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Flashcards in SDR Deck (34):

When does differentiation begin?



What does the presence of testis-determining factor cause and where is it located? (+SRY)

-Gonads develop into a testis
-Located on the Y chromosome


What does the absence of testis-determining factor cause? (-SRY)

-Gonad differentiates into an ovary


What are the different but related ducts that form beside the undifferentiated gonads?

Wolfian Ducts
Mullerian ducts


Explain what happens in the presence of SRY (+SRY)

-The Y chromosome carries the SRY gene
-Gonads differentiate into testes
-The presence of testosterone causes the wolfian ducts to develop into the internal male structures
-The presence of anti-mullerian hormone causes degeneration and atrophy of mullerian ducts


What are the internal male structures that develop?

Vas deferens
Seminal vesicles
Ejaculatory ducts


Explain what happens in the absence of SRY (-SRY)

- Gonads differentiate into ovaries
- The absence of testosterone causes degeneration and atrophy of the wolfian duct
-The absence of the anti-mullerian hormone allows for mullerian ducts to develop into the internal female structures


What are the internal female structures that develop?

Fallopian tubes
Upper part of the vagina


Describe the process of puberty:

-Pulsatile release of GnRH followed by an increase in LH and FSH ->Results in episodic peaks of estradiol and testosterone-> Initiates secondary sexual maturation in girls and boys


Delayed puberty:

- No secondary sex characteristics; in females by 13 and males by 14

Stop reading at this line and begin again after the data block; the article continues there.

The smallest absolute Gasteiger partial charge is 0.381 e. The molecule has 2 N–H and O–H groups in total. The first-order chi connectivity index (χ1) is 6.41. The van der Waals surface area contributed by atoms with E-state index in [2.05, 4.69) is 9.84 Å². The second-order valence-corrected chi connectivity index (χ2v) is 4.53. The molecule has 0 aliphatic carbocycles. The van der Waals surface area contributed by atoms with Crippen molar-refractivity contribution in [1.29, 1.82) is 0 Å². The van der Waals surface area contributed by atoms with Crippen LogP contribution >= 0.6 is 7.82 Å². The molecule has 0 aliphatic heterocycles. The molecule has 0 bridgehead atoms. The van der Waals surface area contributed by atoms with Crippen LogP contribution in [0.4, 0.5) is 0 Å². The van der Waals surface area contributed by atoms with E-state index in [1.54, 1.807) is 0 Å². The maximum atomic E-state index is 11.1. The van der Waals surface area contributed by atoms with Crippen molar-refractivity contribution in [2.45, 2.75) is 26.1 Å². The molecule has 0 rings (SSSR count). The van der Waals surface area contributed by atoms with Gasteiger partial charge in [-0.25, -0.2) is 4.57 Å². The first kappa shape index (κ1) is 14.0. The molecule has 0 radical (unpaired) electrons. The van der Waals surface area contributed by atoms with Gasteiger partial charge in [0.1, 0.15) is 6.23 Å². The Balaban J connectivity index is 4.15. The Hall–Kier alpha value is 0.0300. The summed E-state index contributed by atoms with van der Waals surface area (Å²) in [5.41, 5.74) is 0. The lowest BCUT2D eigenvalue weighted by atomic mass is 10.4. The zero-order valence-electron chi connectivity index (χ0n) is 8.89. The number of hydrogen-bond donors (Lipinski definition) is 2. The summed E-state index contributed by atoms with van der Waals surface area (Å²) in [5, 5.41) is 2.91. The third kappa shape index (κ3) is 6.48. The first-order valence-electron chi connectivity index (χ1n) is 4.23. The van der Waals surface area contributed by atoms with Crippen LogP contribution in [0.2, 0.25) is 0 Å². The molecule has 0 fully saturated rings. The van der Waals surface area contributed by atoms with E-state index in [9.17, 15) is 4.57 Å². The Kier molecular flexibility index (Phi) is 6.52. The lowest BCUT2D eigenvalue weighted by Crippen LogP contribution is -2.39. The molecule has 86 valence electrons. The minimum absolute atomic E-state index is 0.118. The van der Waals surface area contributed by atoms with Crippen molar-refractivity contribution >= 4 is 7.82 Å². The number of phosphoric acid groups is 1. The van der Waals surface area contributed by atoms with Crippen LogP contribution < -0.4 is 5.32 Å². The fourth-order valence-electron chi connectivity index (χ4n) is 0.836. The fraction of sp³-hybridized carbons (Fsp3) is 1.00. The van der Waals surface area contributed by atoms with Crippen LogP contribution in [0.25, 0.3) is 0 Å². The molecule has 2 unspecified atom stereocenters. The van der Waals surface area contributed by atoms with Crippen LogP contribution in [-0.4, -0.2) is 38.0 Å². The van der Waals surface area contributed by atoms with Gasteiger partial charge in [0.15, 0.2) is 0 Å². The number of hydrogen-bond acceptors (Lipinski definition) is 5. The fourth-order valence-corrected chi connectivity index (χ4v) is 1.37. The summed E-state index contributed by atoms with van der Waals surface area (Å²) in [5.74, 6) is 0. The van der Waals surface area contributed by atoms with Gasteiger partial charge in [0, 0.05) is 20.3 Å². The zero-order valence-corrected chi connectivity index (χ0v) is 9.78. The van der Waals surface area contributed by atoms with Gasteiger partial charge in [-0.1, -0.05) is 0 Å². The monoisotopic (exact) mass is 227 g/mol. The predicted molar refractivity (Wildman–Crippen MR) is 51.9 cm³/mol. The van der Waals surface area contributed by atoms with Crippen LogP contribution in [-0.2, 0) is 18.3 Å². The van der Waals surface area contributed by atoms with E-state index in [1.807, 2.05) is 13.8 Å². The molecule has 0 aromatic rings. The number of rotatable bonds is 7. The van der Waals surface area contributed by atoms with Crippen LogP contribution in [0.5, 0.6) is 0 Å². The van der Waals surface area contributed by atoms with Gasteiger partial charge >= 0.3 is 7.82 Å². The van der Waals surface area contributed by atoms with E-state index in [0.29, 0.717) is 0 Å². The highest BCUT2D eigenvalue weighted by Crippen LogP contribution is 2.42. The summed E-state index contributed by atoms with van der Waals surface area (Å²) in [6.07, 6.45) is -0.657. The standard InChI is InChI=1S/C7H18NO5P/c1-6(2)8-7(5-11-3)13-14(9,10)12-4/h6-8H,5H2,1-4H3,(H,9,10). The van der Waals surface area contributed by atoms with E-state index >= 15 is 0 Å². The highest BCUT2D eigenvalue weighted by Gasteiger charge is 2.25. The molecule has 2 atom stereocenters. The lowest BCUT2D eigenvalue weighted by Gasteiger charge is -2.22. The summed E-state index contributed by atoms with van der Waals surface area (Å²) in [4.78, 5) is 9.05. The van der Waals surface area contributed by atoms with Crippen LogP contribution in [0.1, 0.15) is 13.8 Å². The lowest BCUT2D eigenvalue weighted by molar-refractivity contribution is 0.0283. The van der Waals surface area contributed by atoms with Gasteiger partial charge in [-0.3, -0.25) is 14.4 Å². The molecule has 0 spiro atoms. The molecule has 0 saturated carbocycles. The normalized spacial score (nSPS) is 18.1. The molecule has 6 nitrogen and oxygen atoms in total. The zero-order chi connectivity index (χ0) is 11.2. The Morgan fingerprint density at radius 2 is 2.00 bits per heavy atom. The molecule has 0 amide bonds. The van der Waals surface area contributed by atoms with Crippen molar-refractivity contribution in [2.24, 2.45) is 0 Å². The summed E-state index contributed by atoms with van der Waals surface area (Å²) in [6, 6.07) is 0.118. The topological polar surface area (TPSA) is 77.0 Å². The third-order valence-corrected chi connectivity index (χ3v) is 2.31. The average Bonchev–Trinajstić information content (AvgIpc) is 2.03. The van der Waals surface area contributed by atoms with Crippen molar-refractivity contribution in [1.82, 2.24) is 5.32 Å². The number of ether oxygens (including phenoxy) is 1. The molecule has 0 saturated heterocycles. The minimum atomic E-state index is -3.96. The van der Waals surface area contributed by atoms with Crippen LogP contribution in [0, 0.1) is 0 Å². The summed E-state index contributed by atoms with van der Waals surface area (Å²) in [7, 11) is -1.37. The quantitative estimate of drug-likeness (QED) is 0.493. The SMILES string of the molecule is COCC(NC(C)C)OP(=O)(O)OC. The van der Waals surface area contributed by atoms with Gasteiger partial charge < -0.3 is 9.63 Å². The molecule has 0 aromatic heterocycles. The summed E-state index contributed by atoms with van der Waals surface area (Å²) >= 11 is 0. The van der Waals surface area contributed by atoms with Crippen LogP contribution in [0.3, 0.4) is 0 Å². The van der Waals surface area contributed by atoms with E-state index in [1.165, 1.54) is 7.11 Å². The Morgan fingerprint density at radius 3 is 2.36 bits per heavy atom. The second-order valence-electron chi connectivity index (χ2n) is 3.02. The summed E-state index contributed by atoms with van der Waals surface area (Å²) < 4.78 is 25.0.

-Etiology: undernutrition, athletics, HPG defects, stress, environmental exposures
-95% of the time: normal hormone levels, HPG axis intact, maturation just slow.
-Often familial


Precocious puberty:

- Sexual maturation before ages 6-7 in females and 9 in boys
-Central: GnRH-dependent-short stature d/t premature closing of the epiphysis
-Peripheral: GnRH independent- gonadal tumors, testotoxicosis, exposure to exogenous sex steroids


What are the male sex hormones (4) and what do they do?

1. GnRH- released from hypothalmus, stimulates the anterior pituitary to secrete FSH and LH
2. FSH- stimulates spermatogenesis (Sertoli cells)
2. LH- stimulates the secretion of testosterone (Leydig cells)
3. Testosterone- stimulates spermatogenesis, stimulates the development of male secondary sex characteristics


Describe hormonal regulation of the hypothalmus-pituitary-testes axis (?)

The hypothalamus releases GhRH which stimulates the anterior to release FSH and LH. LH stimulates the Leydig cells to secrete testosterone which stimulates spermatogenesis and secondary sex characteristics. FSH (and testosterone) stimulate the Sertoli cell which leads to spermatogenesis.

**Testosterone provides negative feedback to hypothalamus= if too high will not produces more GnRH.
**Inhibin works to inhibit FSH release from the ant. pit


Outline the Uterine Cycle (aka Menstrual Cycle)

1. Menstrual phase: bleeding. Day 1 to day 3-5; function layer of the endometrial lining and blood leave the uterus through the vagina
2. Proliferative phase (follicular)- Begins at end of menstruation; repair and growth of inner endometrial lining
3. Secretory phase (luteal)- Due to secretion of progesterone by the corpus luteum= causes endometrial lining to thicken (forming nutritious environment awaiting the arrival of a fertilized ovum)


What hormone is the follicular phase dominated by?


Hypothalamus secretes GnRH->gonadotropin release by ant pit gland-> FSH and small amounts of LH stimulate growth and maturation of the ovarian follicle-> maturing ovarian follicle secretes large amounts of estrogen-> estrogen aids in maturation of follicle and builds lining -> ends with sharp rise of LH which causes ovulation.


What hormone is the luteal phase dominated by?